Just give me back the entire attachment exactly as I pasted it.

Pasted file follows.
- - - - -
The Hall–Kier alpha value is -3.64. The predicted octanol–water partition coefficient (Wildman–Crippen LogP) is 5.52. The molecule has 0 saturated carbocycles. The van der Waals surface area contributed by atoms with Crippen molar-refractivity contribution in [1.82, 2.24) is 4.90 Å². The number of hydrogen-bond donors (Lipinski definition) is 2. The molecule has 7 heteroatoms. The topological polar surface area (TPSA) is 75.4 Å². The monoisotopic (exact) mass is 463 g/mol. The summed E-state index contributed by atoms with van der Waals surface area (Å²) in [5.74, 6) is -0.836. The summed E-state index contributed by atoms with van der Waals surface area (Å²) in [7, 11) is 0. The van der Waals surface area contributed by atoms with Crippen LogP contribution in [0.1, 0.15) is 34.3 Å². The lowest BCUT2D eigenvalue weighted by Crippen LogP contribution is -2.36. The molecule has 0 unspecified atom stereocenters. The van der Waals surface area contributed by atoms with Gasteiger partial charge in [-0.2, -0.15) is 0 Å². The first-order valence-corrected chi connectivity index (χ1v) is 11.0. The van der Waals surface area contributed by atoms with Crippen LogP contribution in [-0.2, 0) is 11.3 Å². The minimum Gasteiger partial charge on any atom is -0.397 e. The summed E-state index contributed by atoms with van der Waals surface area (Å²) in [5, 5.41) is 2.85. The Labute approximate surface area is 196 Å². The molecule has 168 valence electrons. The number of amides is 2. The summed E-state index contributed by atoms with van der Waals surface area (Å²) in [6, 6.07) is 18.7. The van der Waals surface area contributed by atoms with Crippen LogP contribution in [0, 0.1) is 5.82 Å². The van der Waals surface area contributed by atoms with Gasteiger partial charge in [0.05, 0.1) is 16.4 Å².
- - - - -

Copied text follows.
The Hall–Kier alpha value is -3.64. The predicted octanol–water partition coefficient (Wildman–Crippen LogP) is 5.52. The molecule has 0 saturated carbocycles. The van der Waals surface area contributed by atoms with Crippen molar-refractivity contribution in [1.82, 2.24) is 4.90 Å². The number of hydrogen-bond donors (Lipinski definition) is 2. The molecule has 7 heteroatoms. The topological polar surface area (TPSA) is 75.4 Å². The monoisotopic (exact) mass is 463 g/mol. The summed E-state index contributed by atoms with van der Waals surface area (Å²) in [5.74, 6) is -0.836. The summed E-state index contributed by atoms with van der Waals surface area (Å²) in [7, 11) is 0. The van der Waals surface area contributed by atoms with Crippen LogP contribution in [0.1, 0.15) is 34.3 Å². The lowest BCUT2D eigenvalue weighted by Crippen LogP contribution is -2.36. The molecule has 0 unspecified atom stereocenters. The van der Waals surface area contributed by atoms with Gasteiger partial charge in [-0.2, -0.15) is 0 Å². The first-order valence-corrected chi connectivity index (χ1v) is 11.0. The van der Waals surface area contributed by atoms with Crippen LogP contribution in [-0.2, 0) is 11.3 Å². The minimum Gasteiger partial charge on any atom is -0.397 e. The summed E-state index contributed by atoms with van der Waals surface area (Å²) in [5, 5.41) is 2.85. The Labute approximate surface area is 196 Å². The molecule has 168 valence electrons. The number of amides is 2. The summed E-state index contributed by atoms with van der Waals surface area (Å²) in [6, 6.07) is 18.7. The van der Waals surface area contributed by atoms with Crippen LogP contribution in [0, 0.1) is 5.82 Å². The van der Waals surface area contributed by atoms with Gasteiger partial charge in [0.05, 0.1) is 16.4 Å².